06 January 2016

VR Might Not Be Ready In 2016, But It's The Future

Article re posted from http://www.popsci.com/VR-Might-Not-Be-Ready-In-2016-But-Its-The-Future

Marc Leonard

Popular Science technology editor Michael Nunez tries the HTC Vive Pre.

The last thing the internet needs is another tech reporter waxing poetic about their experience with virtual reality. No matter the prose, everyone I’ve argued with about virtual reality has agreed that no article is going to replicate the experience. Love it or hate it, VR just doesn’t work if it’s described in text format (on the upside, this article won’t make you physically nauseous).

Virtual reality isn’t going to be huge at first, partially due to the problem I just described and partially due to the fact that the graphics card needed to run real VR costs at least $300. But it is undoubtedly the future of gaming, and 2016 is when that future will start to be realized. Both the Facebook-owned Oculus Rift and the HTC Vive, which is supported by gaming company Valve, will be available for purchase this year. That means it's the first time virtual reality will be available to anyone with a computer that can handle it. But despite my opinion that this technology is going to be huge, there's a lot of fear surrounding virtual reality. Will there be any reason to buy it once the headsets are on sale? Will gamers have any games in 2016?

An HTC technician told me earlier today, “The hardware is ready, but the software just needs to catch up.”

He was referring to the software for the Vive, but his comments gets to the heart of the gamble with virtual reality in 2016. If you accept that I know what I’m talking about and I'm blown away by virtual reality nearly every time I strap on those silly goggles, the next question is “Once I have it, will I have anything to do with it?”

VR might not be ready in 2016, but it’s worth the gamble because it’s inevitably the future.

For the purposes of this article, the term virtual reality is constrained to the HTC Vive Pre and Oculus Rift. The Samsung Gear VR is actually a subset I call mobile virtual reality, separated arbitrarily because, while impressive, it just isn’t truly immersive. There are others in the market, but pragmatically, they’re not really a factor at this moment. Asus said they’re going to make a headset sometime, but there’s not much motion. 3Glasses is high resolution, but lacks the native Windows or Steam support needed to really make it appealing.

So how do we talk about VR in a way that makes sense to you, someone who has never tried it? As a news organization there’s an implicit expectation that you trust the information we provide. But right now, I’m personally asking you to trust me that virtual reality right now is technically sound, but only awesome when the content is designed by the right companies.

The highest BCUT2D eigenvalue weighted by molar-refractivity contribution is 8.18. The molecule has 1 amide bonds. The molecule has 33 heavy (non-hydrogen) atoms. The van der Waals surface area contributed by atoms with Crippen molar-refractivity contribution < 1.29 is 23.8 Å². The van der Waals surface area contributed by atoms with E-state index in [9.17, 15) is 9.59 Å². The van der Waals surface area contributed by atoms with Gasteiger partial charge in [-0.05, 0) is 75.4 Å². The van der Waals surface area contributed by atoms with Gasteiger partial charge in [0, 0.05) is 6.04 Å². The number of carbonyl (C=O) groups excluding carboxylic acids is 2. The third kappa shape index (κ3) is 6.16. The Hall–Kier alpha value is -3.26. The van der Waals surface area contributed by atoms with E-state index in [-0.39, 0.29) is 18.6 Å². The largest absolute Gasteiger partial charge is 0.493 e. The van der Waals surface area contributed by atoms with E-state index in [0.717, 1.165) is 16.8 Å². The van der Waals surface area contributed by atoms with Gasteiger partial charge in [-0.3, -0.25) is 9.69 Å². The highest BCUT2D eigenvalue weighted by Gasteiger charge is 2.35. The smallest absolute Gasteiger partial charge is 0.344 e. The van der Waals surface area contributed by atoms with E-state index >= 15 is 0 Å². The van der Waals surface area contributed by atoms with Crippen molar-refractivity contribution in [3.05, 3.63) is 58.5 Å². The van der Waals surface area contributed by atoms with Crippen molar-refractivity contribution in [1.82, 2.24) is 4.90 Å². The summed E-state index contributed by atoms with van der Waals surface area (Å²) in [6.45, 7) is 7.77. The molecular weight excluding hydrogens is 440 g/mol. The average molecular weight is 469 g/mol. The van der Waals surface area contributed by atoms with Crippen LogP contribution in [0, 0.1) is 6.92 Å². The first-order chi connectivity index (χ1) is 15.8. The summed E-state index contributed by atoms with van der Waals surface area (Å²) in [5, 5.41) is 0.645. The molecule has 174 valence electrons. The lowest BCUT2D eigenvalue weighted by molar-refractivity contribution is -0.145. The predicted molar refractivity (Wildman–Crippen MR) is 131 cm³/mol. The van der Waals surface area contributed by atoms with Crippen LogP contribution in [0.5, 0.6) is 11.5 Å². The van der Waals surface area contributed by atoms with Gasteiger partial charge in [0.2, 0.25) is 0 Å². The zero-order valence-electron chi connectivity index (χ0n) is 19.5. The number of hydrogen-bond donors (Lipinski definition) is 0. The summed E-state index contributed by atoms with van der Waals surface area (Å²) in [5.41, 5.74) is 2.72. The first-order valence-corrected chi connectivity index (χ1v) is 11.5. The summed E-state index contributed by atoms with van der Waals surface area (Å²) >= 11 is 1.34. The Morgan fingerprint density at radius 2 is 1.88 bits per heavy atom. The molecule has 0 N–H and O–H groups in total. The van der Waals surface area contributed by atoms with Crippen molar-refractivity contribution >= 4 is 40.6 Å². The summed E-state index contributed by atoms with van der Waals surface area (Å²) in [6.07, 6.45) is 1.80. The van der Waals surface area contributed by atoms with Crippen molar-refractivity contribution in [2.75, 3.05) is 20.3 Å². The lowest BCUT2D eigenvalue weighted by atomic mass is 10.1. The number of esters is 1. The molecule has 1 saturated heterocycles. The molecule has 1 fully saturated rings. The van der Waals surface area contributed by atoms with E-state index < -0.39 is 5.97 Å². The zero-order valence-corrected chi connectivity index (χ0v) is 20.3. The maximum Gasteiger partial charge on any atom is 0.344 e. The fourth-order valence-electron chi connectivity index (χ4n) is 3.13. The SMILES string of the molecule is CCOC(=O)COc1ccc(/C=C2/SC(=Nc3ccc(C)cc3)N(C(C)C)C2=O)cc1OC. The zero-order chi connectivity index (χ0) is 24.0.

And you probably won’t have much at first.

As a jumpstart, the Oculus will ship with EVE: Valkyrie, which is the closest experience you can have to being in a real space battle. There’s also Bullet Train, a first person shooter that relies on in-game, player-controlled teleportation to move around the map. This might be to avoid nausea, or maybe it was just the constraints of a demo. The whole thing is like Half-Life meets Dishonored. There’s also Adr1ft, an atmospheric space-based game where your space station has been destroyed and you need to piece together what happened to your crew before running out of oxygen. It will also be available on launch, but I got nauseous when playing it today.

The HTC Vive will integrate with Valve’s game platform, Steam. Right now, Steam looks great in VR. But I just don’t know what complete, big-name games will take advantage of the hardware. Demos rely heavily on tiny, pre-built worlds to explore. The wow-factor of being able to walk around the Vive Pre’s hallmark 3D virtual space is immense at first, and even a simple 3D drawing app is an insane creative tool. But neither you nor I will spend more than a few hours enrapt in a painting app for entertainment.

When games do come to the device, they’re going to need a lot of power. Nvidia says that normal, 1080p games transmit about 60 MB of visual data per second. That number is much higher for virtual reality, because the video needs to be sent to each eye individually, and operate at a higher frame rate (that means more rendered pictures per second). The two big graphics card companies, AMD and Nvidia, both suggest nearly top-tier GPUs as a baseline for VR. AMD recommends the R9 390, which costs around $339, and Nvidia recommends the GTX 970, which runs about the same price. That’s at the low end. The demos that most journalists have tried run on rigs with Nvidia GTX Titan Xs, which retails for $999.

The thing is, a lot of gamers already have this kind of gear. The people right now that can run The Witcher 3: The Wild Hunt or Star Wars Battlefront on Ultra resolution can hit those VR benchmarks. A community does exist with the power to run virtual reality games.

That gets us back to the gamble. Will game makers embrace the hardcore gaming audience until computers just naturally get good enough to run the basic VR we have right now? I think they will, and even if it’s rocky at first, this technology will define 2016.



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